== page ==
(Update: I had to update my avatar because the old photo didn’t look like me anymore—my hair is completely grown out now and I’m older. My hubby drew this avatar for me.)

Creating this blog is something I’ve been meaning to do for a few years now and just never got around to it. Both my husband and I have been vegetarians since sometime in the mid-90’s but we didn’t really note it on a calendar so we’re not exactly sure when we started. I went all the way to veganville in 2004. What I miss most is milk chocolate and nope, there’s still not a really awesome soy or rice milk chocolate substitute. I may have to make my own one day.

Raised on Lard and Bacon

Of course, my family was weirded out enough by the vegetarian thing but they’re REALLY confused over veganism. I grew up in southern Indiana in a family that had migrated north from Tennessee and Kentucky. The kind of food my grandma taught me to make when I was a kid was veggies boiled to death with lard, butter, salt and pepper. Oh, and a ham hock if you’ve got one to spare. Meat (esp. bacon) was in just about everything. She always had a huge garden and everyone gathered at harvest time to string beans and can foods for the winter. She and grandpa never owned their own farm but always rented from other people. So I don’t think the garden was ever larger than 1/2 acre but to a kid, it seemed huge.

While in high school, I had severe allergies and I remember my grandma saying that she thought I might be allergic to milk. In hindsight, that was a pretty radical statement for someone in a rural Midwestern town. Not until years later would I realize she was on to something.

Discovering Whole Wheat Bread

Grandma also taught me to make jams and jellies, chicken dumplings, cobblers and cornbread griddle cakes. Of course all of these included lots of eggs, milk and refined sugar. I was in college before discovering whole wheat bread and the joys of steamed veggies. I previously had no idea that green beans could be anything other than army surplus green. This was quite a revelation to me and began my journey for healthier food. Soon after, my family labeled me a granola freak.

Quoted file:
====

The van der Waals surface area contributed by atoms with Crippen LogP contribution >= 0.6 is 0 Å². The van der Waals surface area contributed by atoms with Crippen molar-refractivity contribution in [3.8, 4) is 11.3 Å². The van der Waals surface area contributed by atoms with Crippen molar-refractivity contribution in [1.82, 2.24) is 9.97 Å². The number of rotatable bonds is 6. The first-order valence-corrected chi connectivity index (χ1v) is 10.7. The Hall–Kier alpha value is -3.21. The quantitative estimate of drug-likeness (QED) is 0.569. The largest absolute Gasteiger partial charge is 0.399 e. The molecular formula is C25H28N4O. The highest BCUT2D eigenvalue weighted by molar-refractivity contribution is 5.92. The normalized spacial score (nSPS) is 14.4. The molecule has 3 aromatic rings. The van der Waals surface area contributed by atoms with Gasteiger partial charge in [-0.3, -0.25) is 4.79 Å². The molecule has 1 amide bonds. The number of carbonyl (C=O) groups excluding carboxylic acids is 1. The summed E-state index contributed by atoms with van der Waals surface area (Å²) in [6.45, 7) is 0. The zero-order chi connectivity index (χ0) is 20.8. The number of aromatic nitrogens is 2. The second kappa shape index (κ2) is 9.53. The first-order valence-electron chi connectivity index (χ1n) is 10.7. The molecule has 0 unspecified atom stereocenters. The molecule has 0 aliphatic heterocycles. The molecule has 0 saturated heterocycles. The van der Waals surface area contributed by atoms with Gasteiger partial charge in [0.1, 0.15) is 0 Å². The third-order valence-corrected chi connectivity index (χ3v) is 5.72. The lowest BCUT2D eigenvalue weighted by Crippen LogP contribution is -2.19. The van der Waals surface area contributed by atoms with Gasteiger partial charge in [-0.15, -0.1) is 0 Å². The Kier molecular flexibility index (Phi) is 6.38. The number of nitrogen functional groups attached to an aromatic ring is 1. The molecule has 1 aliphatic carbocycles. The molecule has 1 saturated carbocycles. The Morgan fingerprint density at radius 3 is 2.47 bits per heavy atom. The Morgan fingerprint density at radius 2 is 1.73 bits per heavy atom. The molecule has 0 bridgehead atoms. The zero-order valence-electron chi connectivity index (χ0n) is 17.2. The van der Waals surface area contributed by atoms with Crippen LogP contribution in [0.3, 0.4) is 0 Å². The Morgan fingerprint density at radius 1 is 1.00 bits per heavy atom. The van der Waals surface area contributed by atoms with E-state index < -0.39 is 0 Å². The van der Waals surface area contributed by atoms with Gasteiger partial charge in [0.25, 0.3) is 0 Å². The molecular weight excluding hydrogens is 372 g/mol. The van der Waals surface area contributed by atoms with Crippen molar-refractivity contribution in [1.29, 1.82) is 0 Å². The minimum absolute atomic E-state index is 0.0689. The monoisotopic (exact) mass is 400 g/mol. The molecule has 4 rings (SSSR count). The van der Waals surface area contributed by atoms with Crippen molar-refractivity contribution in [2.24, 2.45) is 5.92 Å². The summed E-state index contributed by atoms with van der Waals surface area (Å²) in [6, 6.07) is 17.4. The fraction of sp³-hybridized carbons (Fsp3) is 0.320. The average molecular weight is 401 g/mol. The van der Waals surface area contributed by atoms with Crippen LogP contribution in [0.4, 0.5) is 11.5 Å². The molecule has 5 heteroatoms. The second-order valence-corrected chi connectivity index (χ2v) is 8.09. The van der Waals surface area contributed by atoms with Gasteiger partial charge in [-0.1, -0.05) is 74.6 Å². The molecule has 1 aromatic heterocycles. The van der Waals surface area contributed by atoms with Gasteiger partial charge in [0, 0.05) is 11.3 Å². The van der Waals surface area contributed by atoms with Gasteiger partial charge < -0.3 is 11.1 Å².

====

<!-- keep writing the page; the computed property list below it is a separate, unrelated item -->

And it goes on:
Going All The Way

The vegan tipping point came while watching some under cover Peta video of egg and milk production facilities. This brought back memories of the hen houses across the road from my grandma’s house and the cramped cages that I had conveniently forgotten.

I finally took that last step to giving up dairy. About a week later, my body recovered and began to digest food normally. I was thrilled since I had never known what it meant to digest normally.

This also began my online exodus into vegan cooking. Without all the helpful recipe sites out there, I would never have been able to make the transition. Fatfree Vegan, PPK and the Vegan Lunch Box are the three biggies that made the trip possible.

This blog, with its forthcoming recipes and cooking tips, is my way of giving back to the online vegan community that unknowningly supported me when I was lurking and learning.

So please try out the recipes and let me know what you think. I hope this makes your life a little easier too.


13 Responses to “About”

  1. Larry Says:

    Gee, a designer, chef and writer too! Almost makes we want to be a vegan.

  2. fortheloveofguava Says:

    hehee.. I’m still on my way (pretty close just using up stuff in the fridge) and my family’s growing increasingly suspicious of my eating habits as well! My mom’s always trying to shovel meat down the fiance’s throat (I think she thinks I’m starving him and he’s going to leave me). On the upside it’s grossing him out and he’s working on becoming vegetarian! YAY!